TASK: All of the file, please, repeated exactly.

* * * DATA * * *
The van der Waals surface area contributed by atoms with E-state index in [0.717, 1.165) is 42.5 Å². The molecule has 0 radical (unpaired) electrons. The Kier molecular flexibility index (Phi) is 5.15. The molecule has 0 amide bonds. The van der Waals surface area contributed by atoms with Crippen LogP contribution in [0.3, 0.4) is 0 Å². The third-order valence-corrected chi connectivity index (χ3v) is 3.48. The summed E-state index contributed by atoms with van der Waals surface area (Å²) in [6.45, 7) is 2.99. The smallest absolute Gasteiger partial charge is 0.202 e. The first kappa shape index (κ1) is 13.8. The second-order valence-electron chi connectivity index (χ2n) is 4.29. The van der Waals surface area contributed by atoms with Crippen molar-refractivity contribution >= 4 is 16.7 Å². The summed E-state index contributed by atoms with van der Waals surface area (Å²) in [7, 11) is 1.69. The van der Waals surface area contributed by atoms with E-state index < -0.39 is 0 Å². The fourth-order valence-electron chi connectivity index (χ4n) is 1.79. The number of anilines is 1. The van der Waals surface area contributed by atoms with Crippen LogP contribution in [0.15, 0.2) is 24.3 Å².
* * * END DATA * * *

The van der Waals surface area contributed by atoms with E-state index in [0.717, 1.165) is 42.5 Å². The molecule has 0 radical (unpaired) electrons. The Kier molecular flexibility index (Phi) is 5.15. The molecule has 0 amide bonds. The van der Waals surface area contributed by atoms with Crippen LogP contribution in [0.3, 0.4) is 0 Å². The third-order valence-corrected chi connectivity index (χ3v) is 3.48. The summed E-state index contributed by atoms with van der Waals surface area (Å²) in [6.45, 7) is 2.99. The smallest absolute Gasteiger partial charge is 0.202 e. The first kappa shape index (κ1) is 13.8. The second-order valence-electron chi connectivity index (χ2n) is 4.29. The van der Waals surface area contributed by atoms with Crippen molar-refractivity contribution >= 4 is 16.7 Å². The summed E-state index contributed by atoms with van der Waals surface area (Å²) in [7, 11) is 1.69. The van der Waals surface area contributed by atoms with E-state index < -0.39 is 0 Å². The fourth-order valence-electron chi connectivity index (χ4n) is 1.79. The number of anilines is 1. The van der Waals surface area contributed by atoms with Crippen LogP contribution in [0.15, 0.2) is 24.3 Å².